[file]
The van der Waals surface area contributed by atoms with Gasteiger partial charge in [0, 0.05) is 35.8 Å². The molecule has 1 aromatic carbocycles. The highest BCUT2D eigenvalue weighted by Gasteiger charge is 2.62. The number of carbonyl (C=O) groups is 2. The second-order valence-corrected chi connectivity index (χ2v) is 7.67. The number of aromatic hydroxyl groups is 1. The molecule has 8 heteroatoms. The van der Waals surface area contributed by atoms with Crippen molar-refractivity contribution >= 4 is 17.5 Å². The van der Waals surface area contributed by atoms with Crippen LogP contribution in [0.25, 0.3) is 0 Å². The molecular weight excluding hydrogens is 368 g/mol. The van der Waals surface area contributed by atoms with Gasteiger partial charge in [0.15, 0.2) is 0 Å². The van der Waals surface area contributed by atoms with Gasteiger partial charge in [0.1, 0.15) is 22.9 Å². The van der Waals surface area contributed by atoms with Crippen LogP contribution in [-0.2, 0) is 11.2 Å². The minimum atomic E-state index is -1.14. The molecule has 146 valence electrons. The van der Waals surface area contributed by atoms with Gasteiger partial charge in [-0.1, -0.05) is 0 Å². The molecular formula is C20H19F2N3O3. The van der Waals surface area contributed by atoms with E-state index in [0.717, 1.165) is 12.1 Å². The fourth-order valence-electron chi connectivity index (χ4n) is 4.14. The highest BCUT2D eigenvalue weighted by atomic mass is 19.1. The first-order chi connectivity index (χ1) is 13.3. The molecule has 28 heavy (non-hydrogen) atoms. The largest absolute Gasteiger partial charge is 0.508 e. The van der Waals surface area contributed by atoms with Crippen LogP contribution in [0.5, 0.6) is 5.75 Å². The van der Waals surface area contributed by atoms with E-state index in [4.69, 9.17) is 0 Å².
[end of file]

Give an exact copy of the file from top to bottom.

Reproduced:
The van der Waals surface area contributed by atoms with Gasteiger partial charge in [0, 0.05) is 35.8 Å². The molecule has 1 aromatic carbocycles. The highest BCUT2D eigenvalue weighted by Gasteiger charge is 2.62. The number of carbonyl (C=O) groups is 2. The second-order valence-corrected chi connectivity index (χ2v) is 7.67. The number of aromatic hydroxyl groups is 1. The molecule has 8 heteroatoms. The van der Waals surface area contributed by atoms with Crippen molar-refractivity contribution >= 4 is 17.5 Å². The van der Waals surface area contributed by atoms with Crippen LogP contribution in [0.25, 0.3) is 0 Å². The molecular weight excluding hydrogens is 368 g/mol. The van der Waals surface area contributed by atoms with Gasteiger partial charge in [0.15, 0.2) is 0 Å². The van der Waals surface area contributed by atoms with Gasteiger partial charge in [0.1, 0.15) is 22.9 Å². The van der Waals surface area contributed by atoms with Crippen LogP contribution in [-0.2, 0) is 11.2 Å². The minimum atomic E-state index is -1.14. The molecule has 146 valence electrons. The van der Waals surface area contributed by atoms with Gasteiger partial charge in [-0.1, -0.05) is 0 Å². The molecular formula is C20H19F2N3O3. The van der Waals surface area contributed by atoms with E-state index in [0.717, 1.165) is 12.1 Å². The fourth-order valence-electron chi connectivity index (χ4n) is 4.14. The highest BCUT2D eigenvalue weighted by atomic mass is 19.1. The first-order chi connectivity index (χ1) is 13.3. The molecule has 28 heavy (non-hydrogen) atoms. The largest absolute Gasteiger partial charge is 0.508 e. The van der Waals surface area contributed by atoms with Crippen LogP contribution in [0.5, 0.6) is 5.75 Å². The van der Waals surface area contributed by atoms with E-state index in [4.69, 9.17) is 0 Å².